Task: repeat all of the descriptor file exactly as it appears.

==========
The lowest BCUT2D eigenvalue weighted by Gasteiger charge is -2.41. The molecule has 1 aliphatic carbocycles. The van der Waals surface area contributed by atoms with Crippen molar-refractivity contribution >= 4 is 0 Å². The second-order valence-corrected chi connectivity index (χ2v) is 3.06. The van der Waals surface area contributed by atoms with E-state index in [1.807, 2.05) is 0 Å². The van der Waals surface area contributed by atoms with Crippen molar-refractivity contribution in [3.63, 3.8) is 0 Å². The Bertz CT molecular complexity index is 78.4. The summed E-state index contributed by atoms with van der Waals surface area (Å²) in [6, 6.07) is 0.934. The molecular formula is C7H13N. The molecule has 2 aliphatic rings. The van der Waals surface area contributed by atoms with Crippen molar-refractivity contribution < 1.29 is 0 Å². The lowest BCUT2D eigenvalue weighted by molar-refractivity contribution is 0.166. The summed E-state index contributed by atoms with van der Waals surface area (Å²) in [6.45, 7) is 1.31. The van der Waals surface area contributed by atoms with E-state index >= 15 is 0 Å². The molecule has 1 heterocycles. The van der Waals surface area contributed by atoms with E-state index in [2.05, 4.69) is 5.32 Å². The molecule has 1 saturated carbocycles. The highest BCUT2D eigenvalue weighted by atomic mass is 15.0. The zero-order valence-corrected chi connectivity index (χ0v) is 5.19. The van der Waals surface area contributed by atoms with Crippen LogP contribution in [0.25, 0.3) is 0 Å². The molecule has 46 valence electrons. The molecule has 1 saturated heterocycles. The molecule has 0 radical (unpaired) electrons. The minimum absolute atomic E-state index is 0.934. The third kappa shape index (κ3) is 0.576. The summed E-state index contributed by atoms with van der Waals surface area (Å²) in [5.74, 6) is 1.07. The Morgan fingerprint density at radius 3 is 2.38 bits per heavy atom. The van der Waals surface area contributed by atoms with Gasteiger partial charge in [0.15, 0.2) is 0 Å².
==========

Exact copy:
The lowest BCUT2D eigenvalue weighted by Gasteiger charge is -2.41. The molecule has 1 aliphatic carbocycles. The van der Waals surface area contributed by atoms with Crippen molar-refractivity contribution >= 4 is 0 Å². The second-order valence-corrected chi connectivity index (χ2v) is 3.06. The van der Waals surface area contributed by atoms with E-state index in [1.807, 2.05) is 0 Å². The van der Waals surface area contributed by atoms with Crippen molar-refractivity contribution in [3.63, 3.8) is 0 Å². The Bertz CT molecular complexity index is 78.4. The summed E-state index contributed by atoms with van der Waals surface area (Å²) in [6, 6.07) is 0.934. The molecular formula is C7H13N. The molecule has 2 aliphatic rings. The van der Waals surface area contributed by atoms with Crippen molar-refractivity contribution < 1.29 is 0 Å². The lowest BCUT2D eigenvalue weighted by molar-refractivity contribution is 0.166. The summed E-state index contributed by atoms with van der Waals surface area (Å²) in [6.45, 7) is 1.31. The van der Waals surface area contributed by atoms with E-state index >= 15 is 0 Å². The molecule has 1 heterocycles. The van der Waals surface area contributed by atoms with E-state index in [2.05, 4.69) is 5.32 Å². The molecule has 1 saturated carbocycles. The highest BCUT2D eigenvalue weighted by atomic mass is 15.0. The zero-order valence-corrected chi connectivity index (χ0v) is 5.19. The van der Waals surface area contributed by atoms with Crippen LogP contribution in [0.25, 0.3) is 0 Å². The molecule has 46 valence electrons. The molecule has 1 saturated heterocycles. The molecule has 0 radical (unpaired) electrons. The minimum absolute atomic E-state index is 0.934. The third kappa shape index (κ3) is 0.576. The summed E-state index contributed by atoms with van der Waals surface area (Å²) in [5.74, 6) is 1.07. The Morgan fingerprint density at radius 3 is 2.38 bits per heavy atom. The van der Waals surface area contributed by atoms with Gasteiger partial charge in [0.15, 0.2) is 0 Å².